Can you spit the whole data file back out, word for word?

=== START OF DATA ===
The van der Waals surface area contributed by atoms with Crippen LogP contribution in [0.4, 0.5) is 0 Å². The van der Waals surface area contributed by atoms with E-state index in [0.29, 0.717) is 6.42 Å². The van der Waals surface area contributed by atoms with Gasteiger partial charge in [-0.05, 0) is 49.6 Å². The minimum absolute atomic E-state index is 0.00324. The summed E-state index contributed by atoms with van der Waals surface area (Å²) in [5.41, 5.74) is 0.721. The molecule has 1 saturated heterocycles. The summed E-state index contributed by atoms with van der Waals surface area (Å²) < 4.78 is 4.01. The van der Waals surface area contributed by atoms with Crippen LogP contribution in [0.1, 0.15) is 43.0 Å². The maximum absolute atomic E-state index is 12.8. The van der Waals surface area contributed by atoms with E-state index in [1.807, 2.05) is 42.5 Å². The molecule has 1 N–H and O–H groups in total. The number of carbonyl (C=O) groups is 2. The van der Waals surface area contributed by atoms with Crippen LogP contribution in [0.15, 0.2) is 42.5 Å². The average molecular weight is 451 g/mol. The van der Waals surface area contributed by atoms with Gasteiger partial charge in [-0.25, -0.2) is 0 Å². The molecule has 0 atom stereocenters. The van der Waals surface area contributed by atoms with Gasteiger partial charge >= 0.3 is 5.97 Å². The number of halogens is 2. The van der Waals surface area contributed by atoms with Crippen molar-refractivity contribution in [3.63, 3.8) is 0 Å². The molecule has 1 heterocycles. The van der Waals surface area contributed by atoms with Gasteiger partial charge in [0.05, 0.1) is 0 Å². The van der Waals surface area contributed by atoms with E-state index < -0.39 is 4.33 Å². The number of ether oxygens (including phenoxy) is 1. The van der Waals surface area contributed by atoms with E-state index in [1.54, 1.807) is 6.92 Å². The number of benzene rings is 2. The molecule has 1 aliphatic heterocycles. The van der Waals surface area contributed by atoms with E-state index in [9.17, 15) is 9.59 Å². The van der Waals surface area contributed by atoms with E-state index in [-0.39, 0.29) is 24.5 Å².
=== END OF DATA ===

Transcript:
The van der Waals surface area contributed by atoms with Crippen LogP contribution in [0.4, 0.5) is 0 Å². The van der Waals surface area contributed by atoms with E-state index in [0.29, 0.717) is 6.42 Å². The van der Waals surface area contributed by atoms with Gasteiger partial charge in [-0.05, 0) is 49.6 Å². The minimum absolute atomic E-state index is 0.00324. The summed E-state index contributed by atoms with van der Waals surface area (Å²) in [5.41, 5.74) is 0.721. The molecule has 1 saturated heterocycles. The summed E-state index contributed by atoms with van der Waals surface area (Å²) < 4.78 is 4.01. The van der Waals surface area contributed by atoms with Crippen LogP contribution in [0.1, 0.15) is 43.0 Å². The maximum absolute atomic E-state index is 12.8. The van der Waals surface area contributed by atoms with E-state index in [1.807, 2.05) is 42.5 Å². The molecule has 1 N–H and O–H groups in total. The number of carbonyl (C=O) groups is 2. The van der Waals surface area contributed by atoms with Crippen LogP contribution in [0.15, 0.2) is 42.5 Å². The average molecular weight is 451 g/mol. The van der Waals surface area contributed by atoms with Gasteiger partial charge in [-0.25, -0.2) is 0 Å². The molecule has 0 atom stereocenters. The van der Waals surface area contributed by atoms with Gasteiger partial charge >= 0.3 is 5.97 Å². The number of halogens is 2. The van der Waals surface area contributed by atoms with Crippen molar-refractivity contribution in [3.63, 3.8) is 0 Å². The molecule has 1 heterocycles. The van der Waals surface area contributed by atoms with Gasteiger partial charge in [0.05, 0.1) is 0 Å². The van der Waals surface area contributed by atoms with E-state index < -0.39 is 4.33 Å². The number of ether oxygens (including phenoxy) is 1. The van der Waals surface area contributed by atoms with E-state index in [1.54, 1.807) is 6.92 Å². The number of benzene rings is 2. The molecule has 1 aliphatic heterocycles. The van der Waals surface area contributed by atoms with E-state index in [9.17, 15) is 9.59 Å². The van der Waals surface area contributed by atoms with E-state index in [-0.39, 0.29) is 24.5 Å².